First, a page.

Biden has presented himself as a friend of unions. But does he have a record of showing up for workers? Kamau Franklin and Jeff Cohen discuss his record with host Jacqueline Luqman
JACQUELINE LUQMAN: Hi. I’m Jacqueline Luqman with The Real News Network.
Welcome to the second trending topics segment this week. This is our weekly discussion of some of the trending topics in U.S. politics. We’ll continue our discussion with an examination of Joe Biden’s record with unions, and if it’s genuine, and can he walk away from it to get the nomination for the Democratic Party? Now, the senator from Delaware is wrapping himself in his blue collar roots again. But has he really been a friend to blue collar workers?
Continuing with me to talk about this are Jeff Cohen. Jeff is co-founder of RootsAction.org, and the co-founder of the media watchdog group Fairness and Accuracy in Reporting. He is also the author of Cable News Confidential: My Misadventures in Corporate Media. Hi, Jeff.
JEFF COHEN: Nice to be with you.
JACQUELINE LUQMAN: And Kamau Franklin. Kamau is an attorney and founder of Community Movement Builders Inc, and is a co-host of a podcast called Renegade Culture. Hi, Kamau.
KAMAU FRANKLN: Thanks for having me.
Let’s start with this issue of Biden presenting himself as a friend of unions, going so far as to say in his kickoff rally, which was held at a union hall in Pittsburgh, “I make no apologies. I am a union man, period.” When Biden said this he actually received one of the biggest applauses of the rally. But is he really a union man, though? Jeff, let me ask you, what’s Joe Biden’s record in regard to unions?
JEFF COHEN: It ain’t good. You know, that same day that he was at that rally at the union hall, he had that big fund raising event at the vice president’s–at the mansion of the vice president of Comcast. And one of the co-hosts of that fundraising dinner for Joe Biden was this guy Steve Cozen, who founded the union busting law firm Cozen O’Connor. So you know, you can’t serve two masters. You know, you can’t make nice with union busting law firms and take their money, and, in fact, be a union supporter.
The main issue, the main problem for Biden, in my view, is NAFTA. And this gets at something that Kamau raised in the earlier segment, which is how do you win working class votes? And I co-produced a documentary called Corporate Coup d’Etat, where we sent a reporting team into Ohio, Youngstown, Ohio, the sacrifice zone, former steel town. And we talked to all these white working class people, former union people, who had voted twice for Obama, voted for Bernie over Hillary in the primary, and then they switched to vote for Trump. And the main reason that people in Ohio, Michigan, western Pennsylvania, Wisconsin, questioned Hillary Clinton back in 2016 is the same reason Trump will make sure they question Biden if he’s the nominee, which is he supported NAFTA. NAFTA drove down wages and drove jobs to Mexico and other countries. And it’s something that I don’t know how you get past, because Trump is going to make that the issue if it’s Trump versus Biden. The issue will be NAFTA. NAFTA hurt working class people in this country of all races.
JACQUELINE LUQMAN: Now, Kamau, let me ask you, in regard to appealing to working class white voters like Jeff just said, Biden has an interesting history in maybe not crossing picket lines, but also not sticking his neck out for striking workers. And it’s–I’d like to get your opinion on how Biden deals with the fact that in 2011, for example, during the Verizon strike, when Biden went on vacation in Martha’s Vineyard, the workers in that area wanted him to just give them a show of support. You know, he’s supposed to be a union man. But Biden didn’t respond to those workers who were striking with Verizon. And that same year in Wisconsin, labor leaders asked Biden to rally with them in resistance to Scott Walker and the Right to Work legislation, which was ultimately successful. And again, Biden the union man didn’t show up. How do white working class voters align support for Biden with this kind of record? And do they?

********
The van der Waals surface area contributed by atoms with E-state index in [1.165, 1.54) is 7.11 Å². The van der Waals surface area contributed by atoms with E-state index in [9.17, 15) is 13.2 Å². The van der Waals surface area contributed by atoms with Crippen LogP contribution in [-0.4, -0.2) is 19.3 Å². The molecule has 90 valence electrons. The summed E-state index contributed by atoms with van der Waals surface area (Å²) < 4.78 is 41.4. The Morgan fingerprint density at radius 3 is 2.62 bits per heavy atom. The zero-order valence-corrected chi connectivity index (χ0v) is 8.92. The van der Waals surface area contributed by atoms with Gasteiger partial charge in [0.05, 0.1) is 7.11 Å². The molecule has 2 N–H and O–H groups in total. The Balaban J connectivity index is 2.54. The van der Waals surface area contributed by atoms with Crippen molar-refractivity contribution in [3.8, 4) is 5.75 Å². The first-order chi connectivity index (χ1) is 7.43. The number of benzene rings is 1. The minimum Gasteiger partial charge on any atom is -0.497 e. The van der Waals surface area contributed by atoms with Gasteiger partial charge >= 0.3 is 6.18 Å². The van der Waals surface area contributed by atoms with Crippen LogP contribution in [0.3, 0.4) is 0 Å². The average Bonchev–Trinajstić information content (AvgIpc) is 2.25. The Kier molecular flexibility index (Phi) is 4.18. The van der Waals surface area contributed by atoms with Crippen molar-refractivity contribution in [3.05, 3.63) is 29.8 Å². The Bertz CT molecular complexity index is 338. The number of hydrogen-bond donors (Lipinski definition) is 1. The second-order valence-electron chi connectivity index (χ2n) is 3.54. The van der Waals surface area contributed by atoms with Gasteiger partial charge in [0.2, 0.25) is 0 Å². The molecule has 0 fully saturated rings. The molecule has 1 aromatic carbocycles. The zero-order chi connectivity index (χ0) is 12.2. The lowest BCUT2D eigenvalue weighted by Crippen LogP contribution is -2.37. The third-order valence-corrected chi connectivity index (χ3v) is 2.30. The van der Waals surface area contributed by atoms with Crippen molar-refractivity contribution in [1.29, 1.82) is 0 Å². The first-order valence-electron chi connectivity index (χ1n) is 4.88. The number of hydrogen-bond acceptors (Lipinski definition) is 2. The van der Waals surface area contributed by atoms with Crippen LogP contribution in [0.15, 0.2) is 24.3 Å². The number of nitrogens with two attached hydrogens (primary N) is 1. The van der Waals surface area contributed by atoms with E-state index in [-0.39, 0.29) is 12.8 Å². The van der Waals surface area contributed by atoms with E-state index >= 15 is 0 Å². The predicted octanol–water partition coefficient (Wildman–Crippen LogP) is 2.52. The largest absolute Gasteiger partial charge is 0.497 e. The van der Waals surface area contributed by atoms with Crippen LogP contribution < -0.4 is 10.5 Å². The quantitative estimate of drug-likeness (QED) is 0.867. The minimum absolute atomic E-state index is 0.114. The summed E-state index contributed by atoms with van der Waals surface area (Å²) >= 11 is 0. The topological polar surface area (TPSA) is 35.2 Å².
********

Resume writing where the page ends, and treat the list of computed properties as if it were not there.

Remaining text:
KAMAU FRANKLN: I think early on what Biden has over the other Democratic candidates is name recognition, and an association with President Obama, who, whether you like his policies or not, left the office a fairly popular president; particularly, again, with black and brown working class people. And I think Biden has that sort of halo effect for now that he’s using towards his advantage. So he seems electable. He seems likable. And he comes off with a tough guy image who would take Trump on. But don’t think any of that really goes to the heart of Biden’s middle of the road mishmash politics, which are not really about taking a stand on anything significant, but basically sticking his finger in the air, it’s feeling which way the wind blows, and then deciding those are going to be his policy stances. I think Biden has recently gone back on, and probably rightfully so, on his support for the Hyde Amendment. He’s got to apologize in terms of the Anita Hill hearings. And there’s going to be several other things that Biden’s going to have to come out and oppose that he once supported, including probably at some point NAFTA.
So I think as we get closer into this race you’re going to have people taking a closer look at Biden. And I think once he has to stand next to a Sanders or Elizabeth Warren, who have better politics, domestically speaking, and internationally, except for Elizabeth Warren on the issue of Israel and Palestine. I think he’s going to come back to Earth, and I think this race is going to get leveled off a little bit. And I think more progressive candidates who can make somewhat of a difference, like Sanders and potentially Warren, will start to take a larger role, to take a better–have better poll numbers. And I think working class white voters will go with it.
I think the problem that those two candidates have, briefly, is that they need to find ways to have better ins with working class black and brown voters who, apparently, they don’t have enough of a track record and have not done enough work in those communities to make those communities trust that these folks are going to talk particularly or specifically about the issues concerning black communities.